The invitation safety-pinned a piece of fishnet to a piece of cardboard. The run of show named outfits after "Anarchy in the U.K." and "London Calling." And that was Sid's "My Way" playing as we walked in. All held the promise that Jean Paul Gaultier would parade punk couture, hardly a new idea for him, and not exactly a thrilling prospect for us, especially given that the designer has been going through a dry spell of late. But something magical happened on Gaultier's catwalk today. A living legend got his mojo back. Maybe the split with Hermès fired him up, maybe his upcoming career retrospective in Montreal got him thinking about his greatest bits. Whatever, it worked.
As far as the punk theme went, there were elaborate Mohawk hairdos (tulle cascaded from the bride's at the finale), the odd dog collar, and some cropped bomber jackets. One of them was crusted with metal pearls. Another, gracing an outfit named "Vicious," was indeed decorated with chains and studs, but it was draped over a black crepe sheath with a flounce of tulle. The ripped 'n' torn aesthetic was in full effect with an ensemble that featured a raggedy beaded top and a silk skirt falling to pieces. (Dégradé is couture's take on punk.) And, at a very glamorous pinch, the perforated black leather jacket and skirt fit the theme, but what his punk starting point really bestowed on this collection was rigor and focus.
Gaultier has always been a brilliant tailor, and here he applied his genius to a pinstripe jumpsuit and matching jacket; a white suit with a corseted torso and ruching rounding out the hips; a gown that used almost straitjacketlike straps to make its sensually tense point; and a tuxlike pantsuit—with frog closing—in an organza covered with passementerie. That last item was the sort of thing you'd only see at a couture show—and probably only this one, to boot.
Something else Gaultier has always been—the most Parisian of designers. A cancan froth of silk tulle ruffles peaked out here and there before finally erupting into a full-on, high-kicking finale, courtesy of Psykko Tico, from the Crazy Horse. Gaultier revisited his favorite alt-Parisienne, the concierge, in a printed mousseline jumpsuit wrapped in a long cardigan in a similar print. And his signature piece—the trench—gained a new length, lost a shoulder, and came up rose-colored. He called this outfit "I Am an Anarchist." But only in a world where ugliness rules.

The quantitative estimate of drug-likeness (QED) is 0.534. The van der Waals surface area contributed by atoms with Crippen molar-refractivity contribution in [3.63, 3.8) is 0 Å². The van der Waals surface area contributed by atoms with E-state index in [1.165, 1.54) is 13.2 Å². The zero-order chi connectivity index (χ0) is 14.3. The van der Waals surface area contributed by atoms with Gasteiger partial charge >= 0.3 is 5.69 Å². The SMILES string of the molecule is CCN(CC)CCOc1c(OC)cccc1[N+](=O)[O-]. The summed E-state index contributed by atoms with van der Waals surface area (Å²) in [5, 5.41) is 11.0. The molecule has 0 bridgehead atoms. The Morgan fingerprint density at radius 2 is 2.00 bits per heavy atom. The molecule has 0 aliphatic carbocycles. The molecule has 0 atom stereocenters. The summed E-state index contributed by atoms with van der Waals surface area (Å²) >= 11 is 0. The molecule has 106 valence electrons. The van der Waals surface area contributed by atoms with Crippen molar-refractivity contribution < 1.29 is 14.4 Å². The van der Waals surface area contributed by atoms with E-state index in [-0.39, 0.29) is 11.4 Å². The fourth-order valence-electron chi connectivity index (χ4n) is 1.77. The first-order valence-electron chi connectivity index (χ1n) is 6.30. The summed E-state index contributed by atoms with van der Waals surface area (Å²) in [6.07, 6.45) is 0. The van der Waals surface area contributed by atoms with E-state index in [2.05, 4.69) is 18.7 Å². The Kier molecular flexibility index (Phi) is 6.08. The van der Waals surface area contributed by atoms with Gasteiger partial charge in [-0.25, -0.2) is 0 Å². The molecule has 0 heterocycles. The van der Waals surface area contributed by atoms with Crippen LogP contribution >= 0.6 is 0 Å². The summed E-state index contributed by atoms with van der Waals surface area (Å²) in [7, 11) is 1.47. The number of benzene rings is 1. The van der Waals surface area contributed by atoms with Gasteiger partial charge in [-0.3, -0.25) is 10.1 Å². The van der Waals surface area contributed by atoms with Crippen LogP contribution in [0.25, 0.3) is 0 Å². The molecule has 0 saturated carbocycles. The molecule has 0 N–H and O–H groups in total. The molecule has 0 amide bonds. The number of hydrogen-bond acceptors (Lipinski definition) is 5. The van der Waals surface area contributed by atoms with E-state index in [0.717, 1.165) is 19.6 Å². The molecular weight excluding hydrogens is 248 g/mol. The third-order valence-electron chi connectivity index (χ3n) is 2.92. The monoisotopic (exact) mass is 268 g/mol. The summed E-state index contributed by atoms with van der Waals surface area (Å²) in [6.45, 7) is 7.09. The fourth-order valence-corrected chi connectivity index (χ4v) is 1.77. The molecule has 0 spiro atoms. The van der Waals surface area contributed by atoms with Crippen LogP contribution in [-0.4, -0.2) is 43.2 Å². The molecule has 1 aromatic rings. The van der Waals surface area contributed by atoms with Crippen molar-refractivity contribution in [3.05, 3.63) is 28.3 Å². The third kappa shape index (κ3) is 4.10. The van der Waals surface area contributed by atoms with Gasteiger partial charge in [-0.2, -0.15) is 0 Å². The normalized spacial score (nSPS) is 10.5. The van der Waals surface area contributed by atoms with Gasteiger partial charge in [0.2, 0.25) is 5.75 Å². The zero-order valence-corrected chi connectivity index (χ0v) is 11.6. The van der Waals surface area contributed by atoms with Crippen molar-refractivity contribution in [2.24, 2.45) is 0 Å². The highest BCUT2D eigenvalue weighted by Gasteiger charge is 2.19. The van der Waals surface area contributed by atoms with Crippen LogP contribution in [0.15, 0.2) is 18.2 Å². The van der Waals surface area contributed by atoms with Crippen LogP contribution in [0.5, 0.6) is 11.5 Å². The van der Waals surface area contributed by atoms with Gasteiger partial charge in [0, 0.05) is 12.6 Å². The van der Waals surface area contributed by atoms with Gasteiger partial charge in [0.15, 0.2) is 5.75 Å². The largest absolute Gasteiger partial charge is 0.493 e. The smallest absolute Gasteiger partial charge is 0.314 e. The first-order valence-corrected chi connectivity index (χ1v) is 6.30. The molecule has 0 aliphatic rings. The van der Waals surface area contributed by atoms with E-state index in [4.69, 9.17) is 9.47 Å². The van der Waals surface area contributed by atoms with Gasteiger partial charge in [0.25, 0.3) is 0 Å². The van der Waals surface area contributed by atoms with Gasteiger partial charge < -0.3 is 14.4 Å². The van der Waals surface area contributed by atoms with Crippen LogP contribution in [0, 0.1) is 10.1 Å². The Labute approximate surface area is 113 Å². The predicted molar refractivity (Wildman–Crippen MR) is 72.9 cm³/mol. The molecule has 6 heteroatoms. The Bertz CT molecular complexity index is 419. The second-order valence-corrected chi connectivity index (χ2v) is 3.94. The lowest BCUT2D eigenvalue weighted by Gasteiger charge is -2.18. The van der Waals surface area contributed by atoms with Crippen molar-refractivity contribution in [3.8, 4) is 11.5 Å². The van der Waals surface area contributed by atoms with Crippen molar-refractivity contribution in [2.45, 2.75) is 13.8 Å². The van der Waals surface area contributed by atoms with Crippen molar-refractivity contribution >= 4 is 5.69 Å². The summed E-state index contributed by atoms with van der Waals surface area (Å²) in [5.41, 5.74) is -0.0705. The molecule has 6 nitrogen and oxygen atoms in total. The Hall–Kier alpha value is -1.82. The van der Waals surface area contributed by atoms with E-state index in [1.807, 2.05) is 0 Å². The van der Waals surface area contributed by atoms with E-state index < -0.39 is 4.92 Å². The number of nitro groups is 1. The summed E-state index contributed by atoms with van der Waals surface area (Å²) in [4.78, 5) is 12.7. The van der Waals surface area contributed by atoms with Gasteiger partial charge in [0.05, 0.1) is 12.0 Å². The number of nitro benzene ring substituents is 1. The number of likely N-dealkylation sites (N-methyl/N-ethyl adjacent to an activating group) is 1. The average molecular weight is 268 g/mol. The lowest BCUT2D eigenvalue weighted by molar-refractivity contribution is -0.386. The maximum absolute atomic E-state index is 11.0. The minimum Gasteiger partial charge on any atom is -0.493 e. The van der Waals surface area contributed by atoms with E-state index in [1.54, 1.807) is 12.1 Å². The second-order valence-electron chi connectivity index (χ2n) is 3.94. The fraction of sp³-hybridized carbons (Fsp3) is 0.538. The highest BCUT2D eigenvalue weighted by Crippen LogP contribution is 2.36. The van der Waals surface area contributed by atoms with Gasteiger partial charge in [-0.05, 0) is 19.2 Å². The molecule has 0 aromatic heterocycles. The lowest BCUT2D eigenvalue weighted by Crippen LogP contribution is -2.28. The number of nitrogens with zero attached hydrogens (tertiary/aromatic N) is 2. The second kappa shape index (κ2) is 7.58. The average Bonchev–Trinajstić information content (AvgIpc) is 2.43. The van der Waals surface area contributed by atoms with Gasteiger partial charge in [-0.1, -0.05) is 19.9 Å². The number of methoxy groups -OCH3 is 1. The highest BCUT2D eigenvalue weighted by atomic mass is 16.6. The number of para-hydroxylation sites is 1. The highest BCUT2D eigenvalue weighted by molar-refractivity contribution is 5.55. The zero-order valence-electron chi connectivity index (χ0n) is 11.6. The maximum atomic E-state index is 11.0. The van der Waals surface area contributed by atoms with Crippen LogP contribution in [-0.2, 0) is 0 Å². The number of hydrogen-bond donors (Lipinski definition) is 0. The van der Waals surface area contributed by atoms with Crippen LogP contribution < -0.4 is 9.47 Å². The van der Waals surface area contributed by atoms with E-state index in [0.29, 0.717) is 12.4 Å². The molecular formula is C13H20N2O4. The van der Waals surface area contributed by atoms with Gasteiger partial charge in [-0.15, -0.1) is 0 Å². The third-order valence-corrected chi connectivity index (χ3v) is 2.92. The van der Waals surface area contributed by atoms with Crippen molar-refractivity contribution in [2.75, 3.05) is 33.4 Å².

This is by far his best collection in years despite the fact that it's not quite on par with his absolute best work. It's nice to see him make actual clothes as opposed to kitschy costumes based on cheesy themes. I mean the punk thing on it's own would have been completely trite, but I actually think it was used pretty well in this case. I'm kind of past hoping that he'll return to the level of greatness he reached back in the early part of the last decade, but I'll take something that's almost great over the stuff he's been doing.
You need to move fashion forward when there's a reason to move fashion forward - Tom Ford
JPG does it once again!!!!
You can see the quality and work required for every outfit. When the mohawk gives an insane feelling to the outfits, they all scream refinement and elegance.
As usual the tailoring is impeccable, the casting is great and the shoes are TDF.
"Quality will be remembered long after price has been forgotten".Aldo Gucci.
gaultier really knows how to cut a sharp silhouette...
i love how strong his women always are...
this is a joy to behold...
some things are a bit off for me...the stirrups, for example...